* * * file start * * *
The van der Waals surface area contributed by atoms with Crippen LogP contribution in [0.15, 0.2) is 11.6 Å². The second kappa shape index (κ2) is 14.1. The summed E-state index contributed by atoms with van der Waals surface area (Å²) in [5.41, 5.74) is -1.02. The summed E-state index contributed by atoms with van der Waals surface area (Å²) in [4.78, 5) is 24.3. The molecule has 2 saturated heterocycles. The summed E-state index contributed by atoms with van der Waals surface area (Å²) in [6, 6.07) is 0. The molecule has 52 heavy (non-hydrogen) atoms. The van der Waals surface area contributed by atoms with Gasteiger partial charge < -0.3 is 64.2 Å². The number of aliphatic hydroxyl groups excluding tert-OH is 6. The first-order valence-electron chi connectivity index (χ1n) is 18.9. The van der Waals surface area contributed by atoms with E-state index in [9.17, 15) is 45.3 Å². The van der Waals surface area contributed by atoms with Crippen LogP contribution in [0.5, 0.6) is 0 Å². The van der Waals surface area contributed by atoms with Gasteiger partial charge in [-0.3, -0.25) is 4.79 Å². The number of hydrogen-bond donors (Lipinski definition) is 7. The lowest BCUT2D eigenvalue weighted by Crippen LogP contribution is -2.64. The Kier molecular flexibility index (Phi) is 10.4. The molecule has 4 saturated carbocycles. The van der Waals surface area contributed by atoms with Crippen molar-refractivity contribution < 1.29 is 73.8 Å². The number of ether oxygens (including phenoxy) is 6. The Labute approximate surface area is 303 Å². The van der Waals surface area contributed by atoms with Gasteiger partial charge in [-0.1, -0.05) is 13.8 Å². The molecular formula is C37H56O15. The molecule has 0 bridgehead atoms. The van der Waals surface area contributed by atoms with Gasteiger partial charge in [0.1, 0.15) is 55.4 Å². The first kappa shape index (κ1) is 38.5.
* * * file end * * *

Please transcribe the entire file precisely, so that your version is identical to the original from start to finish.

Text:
The van der Waals surface area contributed by atoms with Crippen LogP contribution in [0.15, 0.2) is 11.6 Å². The second kappa shape index (κ2) is 14.1. The summed E-state index contributed by atoms with van der Waals surface area (Å²) in [5.41, 5.74) is -1.02. The summed E-state index contributed by atoms with van der Waals surface area (Å²) in [4.78, 5) is 24.3. The molecule has 2 saturated heterocycles. The summed E-state index contributed by atoms with van der Waals surface area (Å²) in [6, 6.07) is 0. The molecule has 52 heavy (non-hydrogen) atoms. The van der Waals surface area contributed by atoms with Gasteiger partial charge < -0.3 is 64.2 Å². The number of aliphatic hydroxyl groups excluding tert-OH is 6. The first-order valence-electron chi connectivity index (χ1n) is 18.9. The van der Waals surface area contributed by atoms with E-state index in [9.17, 15) is 45.3 Å². The van der Waals surface area contributed by atoms with Crippen LogP contribution in [0.5, 0.6) is 0 Å². The van der Waals surface area contributed by atoms with Gasteiger partial charge in [-0.3, -0.25) is 4.79 Å². The number of hydrogen-bond donors (Lipinski definition) is 7. The lowest BCUT2D eigenvalue weighted by Crippen LogP contribution is -2.64. The Kier molecular flexibility index (Phi) is 10.4. The molecule has 4 saturated carbocycles. The van der Waals surface area contributed by atoms with Crippen molar-refractivity contribution < 1.29 is 73.8 Å². The number of ether oxygens (including phenoxy) is 6. The Labute approximate surface area is 303 Å². The van der Waals surface area contributed by atoms with Gasteiger partial charge in [-0.1, -0.05) is 13.8 Å². The molecular formula is C37H56O15. The molecule has 0 bridgehead atoms. The van der Waals surface area contributed by atoms with Gasteiger partial charge in [0.1, 0.15) is 55.4 Å². The first kappa shape index (κ1) is 38.5.